The Tempest | John Pitcher

This literature criticism consists of approximately 23 pages of analysis & critique of The Tempest.
This section contains 6,687 words
(approx. 23 pages at 300 words per page)
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John Pitcher

SOURCE: "A Theatre of the Future: The Aeneid and The Tempest, " in Essays in Criticism, Vol. XXXIV, No. 3, July, 1984, pp. 193-215.

In the following essay, Pitcher examines Shakespeare's reconstitution of episodes from Vergil's Aeneid in The Tempest, maintaining that in this drama the playwright displays the fruits of his encounter with both the vital and negative aspects of Roman culture.

Twenty five years ago, when H. A. Mason [in Humanism and Poetry in the Early Tudor Period, 1959] sought to characterise the achievement of Ben Jonson—in his estimate, the first Englishman to make living contact with the classical past—he wrote that Jonson's 'feelings for the countryside of England were the place where above all the classical and modern meet'. In the soil, and pools and fish and fruit in and around the great houses owned by Jacobean aristocrats and gentry, Jonson could reimagine...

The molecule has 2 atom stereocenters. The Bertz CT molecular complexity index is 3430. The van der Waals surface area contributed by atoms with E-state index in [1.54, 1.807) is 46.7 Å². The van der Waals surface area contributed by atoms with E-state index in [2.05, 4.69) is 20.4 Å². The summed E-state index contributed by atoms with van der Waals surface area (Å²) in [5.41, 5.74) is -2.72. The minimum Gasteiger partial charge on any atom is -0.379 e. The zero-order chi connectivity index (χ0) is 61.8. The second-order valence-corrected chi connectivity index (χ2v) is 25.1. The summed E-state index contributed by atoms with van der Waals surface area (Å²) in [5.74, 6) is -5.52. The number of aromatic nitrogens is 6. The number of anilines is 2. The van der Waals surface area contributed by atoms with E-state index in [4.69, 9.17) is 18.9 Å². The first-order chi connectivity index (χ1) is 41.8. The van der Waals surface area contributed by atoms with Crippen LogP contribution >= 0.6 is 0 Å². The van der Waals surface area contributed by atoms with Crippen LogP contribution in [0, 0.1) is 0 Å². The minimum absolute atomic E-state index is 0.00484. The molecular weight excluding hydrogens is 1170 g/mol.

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This section contains 6,687 words
(approx. 23 pages at 300 words per page)
Buy the John Pitcher
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